The most ludicrous modernism was a new development that, after the native baywood and sweet gum were clear-cut and clay was piled atop the rich black wetland earth, would become the "Bella Foresta," an enclave of ritzy new homes guarded by a gate. It is as if the delusion of Disney has spilled over its fence and rolled pell-mell over the countryside. It is no wonder Katherine Harris, the dented-chad diva, has done so well.

But here's the kicker: This Florida also has one-fourth of its land protected as parks and preserves. So there's enough of its extraordinary landscape left to still deliver an authentic wilderness punch. Experiences like this allow you to bore into the geography, to visit those waterlogged time capsules that have changed the least since naturalist William Bartram first journeyed into the peninsula over 240 years ago.

And so, after driving past the make-believe Bella Foresta, I am now deep inside the real one, an enchanted place surrounded by over 100 square miles of scrub and forest, river and swamp. It is a wilderness with alligators and coral snakes and bears, only a few miserly miles from one of the most gridded-out and congested fantasylands in all the world. One single major asphalt road runs through it all, and it is lined with bear-crossing signs that, sometimes, are not too far away from little kiosks selling knockoffs of designer sunglasses. If this surrealism didn't exist, Gabriel Garcia Marquez would have to make it up.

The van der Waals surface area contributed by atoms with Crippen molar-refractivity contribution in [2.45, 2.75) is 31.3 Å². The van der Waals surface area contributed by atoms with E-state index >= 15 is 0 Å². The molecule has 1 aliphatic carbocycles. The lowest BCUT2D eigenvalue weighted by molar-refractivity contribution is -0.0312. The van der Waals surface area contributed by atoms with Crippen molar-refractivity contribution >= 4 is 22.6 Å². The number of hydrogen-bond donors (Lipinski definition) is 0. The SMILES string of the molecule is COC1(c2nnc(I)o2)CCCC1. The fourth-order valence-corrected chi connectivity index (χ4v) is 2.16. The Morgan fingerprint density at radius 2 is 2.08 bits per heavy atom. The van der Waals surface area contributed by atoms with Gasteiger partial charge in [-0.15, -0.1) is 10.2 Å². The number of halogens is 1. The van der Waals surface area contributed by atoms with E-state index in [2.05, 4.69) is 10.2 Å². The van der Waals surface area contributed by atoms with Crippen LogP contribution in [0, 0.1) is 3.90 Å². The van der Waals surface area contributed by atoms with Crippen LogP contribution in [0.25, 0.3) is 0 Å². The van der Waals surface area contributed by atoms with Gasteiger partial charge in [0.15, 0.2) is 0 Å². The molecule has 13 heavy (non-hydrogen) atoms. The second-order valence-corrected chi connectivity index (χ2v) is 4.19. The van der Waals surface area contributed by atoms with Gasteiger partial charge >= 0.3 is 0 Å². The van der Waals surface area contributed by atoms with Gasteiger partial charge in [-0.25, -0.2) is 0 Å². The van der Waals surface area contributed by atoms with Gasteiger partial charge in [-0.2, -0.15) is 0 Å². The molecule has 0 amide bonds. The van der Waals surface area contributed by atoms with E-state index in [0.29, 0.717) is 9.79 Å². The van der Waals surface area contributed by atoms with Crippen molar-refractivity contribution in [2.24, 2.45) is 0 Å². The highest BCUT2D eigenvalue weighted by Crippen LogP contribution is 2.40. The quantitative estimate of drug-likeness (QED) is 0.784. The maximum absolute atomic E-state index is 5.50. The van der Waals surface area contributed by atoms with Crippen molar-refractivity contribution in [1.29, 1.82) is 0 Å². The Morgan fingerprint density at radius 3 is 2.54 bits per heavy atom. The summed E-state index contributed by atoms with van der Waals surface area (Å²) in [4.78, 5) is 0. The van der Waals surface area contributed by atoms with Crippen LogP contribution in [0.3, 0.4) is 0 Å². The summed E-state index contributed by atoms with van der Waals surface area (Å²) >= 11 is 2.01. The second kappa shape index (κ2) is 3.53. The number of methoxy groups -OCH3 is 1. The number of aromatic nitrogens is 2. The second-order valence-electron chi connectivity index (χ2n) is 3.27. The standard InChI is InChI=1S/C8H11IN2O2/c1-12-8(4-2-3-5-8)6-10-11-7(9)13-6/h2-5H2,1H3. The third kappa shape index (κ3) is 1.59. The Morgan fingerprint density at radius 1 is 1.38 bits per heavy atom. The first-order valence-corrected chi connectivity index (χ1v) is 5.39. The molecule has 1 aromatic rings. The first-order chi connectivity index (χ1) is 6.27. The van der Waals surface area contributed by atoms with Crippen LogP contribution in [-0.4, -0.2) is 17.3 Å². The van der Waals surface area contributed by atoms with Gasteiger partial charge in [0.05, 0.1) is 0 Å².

After my gator encounter, I continue paddling downstream on the Wekiva, past the remnant Timucua Indian midden mounds still packed tight with snail shells and manatee ribs and rattlesnake vertebrae, headed toward the mouth of the Blackwater Creek. This was once the territory of the ancient pre-Columbian Timucua Kingdom of the Sun. Nature and the wildlife that populated it were revered. The lives of the Timucua were woven into the environment, not separate from it. The natural world of what would become Florida evoked awe, beauty, respect, fear. It cost nothing to get in, except an appreciation for its sacredness.

Five more miles and I find the mouth of the Blackwater tucked away under a foliage canopy on the opposite shore, modest and unassuming for a waterway nearly 20 miles long. I poke my bow into it, stop for a granola break, check the time. The sun is dipping toward the top of the highest cypress now, and the osprey are flying back home to roost in the golden light. Once, on an earlier trip here with a friend, one of the raptors soared right over us with a huge mullet in her talons. She landed on a cypress branch to get a better grip and when we looked up, all we could see was the large mullet tail flapping from the treetop.